Make Your Resolutions About Others in 2020

It’s a new semester, a new year and a new decade.

It’s a new semester, a new year and a new decade. As per usual, the new year is likely being marked by new year’s resolutions. Each year, everyone seems to be rotating through a set list of resolutions: exercise more, go on a diet, watch less TV, make more time for yourself or drink less coffee. As I sit in Dough Joe’s writing this, while coincidentally sipping a coffee, I realize the one thing all of these resolutions have in common. They are all strictly revolved around one’s self and, in the grand scheme of things, seem trivial.

I, too, have started each new year thinking mainly about myself and how I can improve. Each year, my resolutions usually fail in about a month or less and I’m left spending the rest of the year doing the same things without any worry at all. Since it’s now a new decade and a completely different type of world, I’m suggesting a change.

Everyone around the world, but especially us “radical” youth, have begun to embrace the idea of simply accepting yourself. It no longer seems right to begin a new year with several different resolutions all about fixing yourself. Instead, I propose that each new year starts with resolutions about how you can improve what’s around you.

The political climate is concerning, to say the least. The once stable earth and climate around us seem to be changing and deteriorating everyday. And overall people have become more polarized, not just in regards to politics, but in every idea they have. So, cheesy as it sounds, instead of focusing strictly on fixing yourself, focus on fixing what’s wrong in the world.

I realize that in reality, the task of “fixing the world” seems much more daunting and impossible than simply cutting back on ice cream or hitting the gym not once, but twice a week. However, each person deciding to focus their year on improving the world makes much more of a difference than the one who decides that this year their main goal is to eat healthier.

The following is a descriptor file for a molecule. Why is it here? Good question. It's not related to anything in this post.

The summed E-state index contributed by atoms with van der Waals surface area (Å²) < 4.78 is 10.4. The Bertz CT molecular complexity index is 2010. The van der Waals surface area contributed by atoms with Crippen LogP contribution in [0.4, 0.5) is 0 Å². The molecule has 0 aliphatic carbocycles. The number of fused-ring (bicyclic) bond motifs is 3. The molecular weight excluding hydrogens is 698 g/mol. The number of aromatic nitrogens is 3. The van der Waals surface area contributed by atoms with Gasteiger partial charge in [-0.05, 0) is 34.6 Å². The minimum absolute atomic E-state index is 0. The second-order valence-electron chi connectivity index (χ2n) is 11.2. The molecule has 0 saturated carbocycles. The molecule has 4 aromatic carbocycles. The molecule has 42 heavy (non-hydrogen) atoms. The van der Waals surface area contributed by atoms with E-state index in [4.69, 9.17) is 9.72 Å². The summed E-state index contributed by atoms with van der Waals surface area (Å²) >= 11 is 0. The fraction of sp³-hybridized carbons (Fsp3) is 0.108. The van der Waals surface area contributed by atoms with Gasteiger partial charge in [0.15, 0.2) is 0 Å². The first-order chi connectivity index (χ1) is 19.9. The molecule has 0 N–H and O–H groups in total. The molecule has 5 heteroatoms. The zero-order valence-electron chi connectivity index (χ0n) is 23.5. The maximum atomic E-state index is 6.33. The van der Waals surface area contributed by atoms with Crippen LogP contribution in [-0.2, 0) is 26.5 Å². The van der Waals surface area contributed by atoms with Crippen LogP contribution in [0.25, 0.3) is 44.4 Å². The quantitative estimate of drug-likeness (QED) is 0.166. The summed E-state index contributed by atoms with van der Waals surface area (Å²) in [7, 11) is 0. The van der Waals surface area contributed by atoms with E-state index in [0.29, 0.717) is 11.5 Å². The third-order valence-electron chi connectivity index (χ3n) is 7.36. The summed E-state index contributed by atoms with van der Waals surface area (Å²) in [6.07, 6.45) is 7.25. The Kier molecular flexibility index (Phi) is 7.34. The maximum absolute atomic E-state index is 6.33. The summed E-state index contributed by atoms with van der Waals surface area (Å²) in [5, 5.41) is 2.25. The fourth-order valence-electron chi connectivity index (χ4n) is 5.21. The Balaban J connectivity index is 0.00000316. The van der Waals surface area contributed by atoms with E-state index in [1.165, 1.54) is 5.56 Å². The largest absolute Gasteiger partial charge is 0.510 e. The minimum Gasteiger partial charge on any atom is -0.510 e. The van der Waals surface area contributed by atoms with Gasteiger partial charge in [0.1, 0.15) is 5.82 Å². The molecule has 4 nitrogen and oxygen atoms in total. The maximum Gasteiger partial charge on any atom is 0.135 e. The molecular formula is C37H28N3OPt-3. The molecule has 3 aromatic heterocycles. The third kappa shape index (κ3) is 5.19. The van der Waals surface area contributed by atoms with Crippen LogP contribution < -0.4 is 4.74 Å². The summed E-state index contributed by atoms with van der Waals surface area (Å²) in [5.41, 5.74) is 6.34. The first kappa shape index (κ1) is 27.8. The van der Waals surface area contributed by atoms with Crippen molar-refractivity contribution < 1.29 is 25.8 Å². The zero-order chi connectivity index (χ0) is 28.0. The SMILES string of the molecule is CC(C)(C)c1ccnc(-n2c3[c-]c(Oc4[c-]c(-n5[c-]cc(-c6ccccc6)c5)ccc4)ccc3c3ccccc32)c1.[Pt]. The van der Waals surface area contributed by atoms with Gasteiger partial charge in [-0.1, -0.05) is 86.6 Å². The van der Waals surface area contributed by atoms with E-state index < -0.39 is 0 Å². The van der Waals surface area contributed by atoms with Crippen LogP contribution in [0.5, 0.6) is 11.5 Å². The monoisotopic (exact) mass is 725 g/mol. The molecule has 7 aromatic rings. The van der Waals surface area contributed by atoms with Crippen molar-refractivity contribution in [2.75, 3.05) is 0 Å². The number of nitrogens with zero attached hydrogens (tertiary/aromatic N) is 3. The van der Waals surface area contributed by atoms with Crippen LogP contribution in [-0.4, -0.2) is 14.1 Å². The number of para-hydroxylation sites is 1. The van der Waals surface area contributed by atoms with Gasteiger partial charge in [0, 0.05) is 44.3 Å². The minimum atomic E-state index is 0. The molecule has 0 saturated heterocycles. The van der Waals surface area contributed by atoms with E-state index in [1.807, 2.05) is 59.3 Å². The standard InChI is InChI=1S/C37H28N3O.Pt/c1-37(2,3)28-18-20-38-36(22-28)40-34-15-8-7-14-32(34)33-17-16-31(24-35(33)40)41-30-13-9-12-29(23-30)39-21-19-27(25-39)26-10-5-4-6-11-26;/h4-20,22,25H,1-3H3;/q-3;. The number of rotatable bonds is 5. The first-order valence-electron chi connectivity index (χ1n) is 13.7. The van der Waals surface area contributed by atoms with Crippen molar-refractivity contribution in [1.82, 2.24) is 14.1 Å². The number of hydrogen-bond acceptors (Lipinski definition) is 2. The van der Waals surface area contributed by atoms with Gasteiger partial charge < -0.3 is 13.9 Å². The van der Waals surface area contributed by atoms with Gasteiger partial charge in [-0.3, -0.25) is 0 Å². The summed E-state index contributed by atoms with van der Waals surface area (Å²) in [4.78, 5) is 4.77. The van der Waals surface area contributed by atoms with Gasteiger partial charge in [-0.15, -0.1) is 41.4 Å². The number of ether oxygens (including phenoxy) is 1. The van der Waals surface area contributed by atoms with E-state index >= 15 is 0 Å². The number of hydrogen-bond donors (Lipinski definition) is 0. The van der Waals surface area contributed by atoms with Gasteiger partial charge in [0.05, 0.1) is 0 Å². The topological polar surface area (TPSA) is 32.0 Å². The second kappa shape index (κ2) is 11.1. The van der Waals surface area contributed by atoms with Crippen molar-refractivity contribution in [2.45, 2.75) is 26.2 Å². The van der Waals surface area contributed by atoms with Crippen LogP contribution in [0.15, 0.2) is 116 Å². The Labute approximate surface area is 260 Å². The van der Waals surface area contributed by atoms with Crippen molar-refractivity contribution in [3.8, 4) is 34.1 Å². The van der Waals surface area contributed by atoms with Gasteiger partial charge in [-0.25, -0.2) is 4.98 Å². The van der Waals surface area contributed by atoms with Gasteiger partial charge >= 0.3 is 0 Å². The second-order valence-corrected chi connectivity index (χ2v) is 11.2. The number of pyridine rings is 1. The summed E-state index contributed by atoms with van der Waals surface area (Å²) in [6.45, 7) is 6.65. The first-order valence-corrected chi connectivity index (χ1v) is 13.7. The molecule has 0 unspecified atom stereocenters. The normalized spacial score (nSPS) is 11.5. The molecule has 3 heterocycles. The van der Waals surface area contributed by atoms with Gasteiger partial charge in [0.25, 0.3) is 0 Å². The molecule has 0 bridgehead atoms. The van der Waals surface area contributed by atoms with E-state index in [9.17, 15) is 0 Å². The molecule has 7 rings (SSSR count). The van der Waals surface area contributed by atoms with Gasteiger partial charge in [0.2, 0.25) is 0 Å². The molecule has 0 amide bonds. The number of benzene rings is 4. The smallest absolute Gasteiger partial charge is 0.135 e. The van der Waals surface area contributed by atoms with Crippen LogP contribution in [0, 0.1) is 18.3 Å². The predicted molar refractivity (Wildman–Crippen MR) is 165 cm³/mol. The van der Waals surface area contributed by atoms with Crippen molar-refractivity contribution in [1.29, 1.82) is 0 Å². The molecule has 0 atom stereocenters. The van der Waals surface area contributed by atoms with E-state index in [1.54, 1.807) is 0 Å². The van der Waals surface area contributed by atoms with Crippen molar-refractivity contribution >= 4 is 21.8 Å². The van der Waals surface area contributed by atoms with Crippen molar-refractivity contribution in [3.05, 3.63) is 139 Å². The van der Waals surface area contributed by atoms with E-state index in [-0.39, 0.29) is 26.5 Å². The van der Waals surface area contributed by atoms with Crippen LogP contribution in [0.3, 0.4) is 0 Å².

Of course, each person’s resolution to help the world around them is going to be different, seeing as it might be unreasonable for a college student to make a resolution that this year they will single-handedly end world hunger. This is clearly unreasonable and impossible. But the resolutions to start volunteering to help children, recycle religiously and stop using plastic water bottles, help individuals become more informed about what’s going on. Enabling them to make better decisions or decide to speak out more often when they’re passionate about something. These are the resolutions that will start to have a great impact.

The world is in desperate need of more and more people deciding to do their part in order to improve things that are wrong around them. It would be much easier to simply make resolutions that focus just on yourself. You have control over yourself and it’s often easier to enforce those resolutions. Even if you don’t stick to your original resolutions for the year, the only person who is affected is once again you. Making some type of resolution to impact the world around you is clearly much more challenging and if you don’t stick to it, it’s not just you who would feel the impact.

But in some ways, isn’t that more gratifying? It’s always exciting if by some miracle of strong will, you stick to your resolution and lose those 10 lbs, or are down to only three Grey’s Anatomy episodes a week. But if you managed to completely stop using plastic water bottles, listened to the news every day so you could make more informed decisions or even voiced your opinions about different issues more, the gratification might not be instant but you would know that you had done your part, however big or small, to help make a difference. 

Right now, it seems like many people are content to live their own lives and remain disconnected to what is happening around them. More and more people are choosing to sit back and stay out of the issues that fill the headlines, leaving everything to someone else to take care of. But New Year’s resolutions are about taking charge and changing your life. Instead of changing how you eat, choose instead to change how you connect with the world and choose to play an active part in what’s happening. 

I will always be one of the many who begin each new year with grand plans of eating healthier, drinking more water, exercising more and spending less time watching TV. I’m always extremely impressed when someone tells me they’ve stuck to their resolutions the entire year, and I hope that people continue to try to stick to their resolutions about bettering themselves. But this year I hope that everyone can take it upon themselves to not only work on just their own life, but on helping the world around them become a little better too.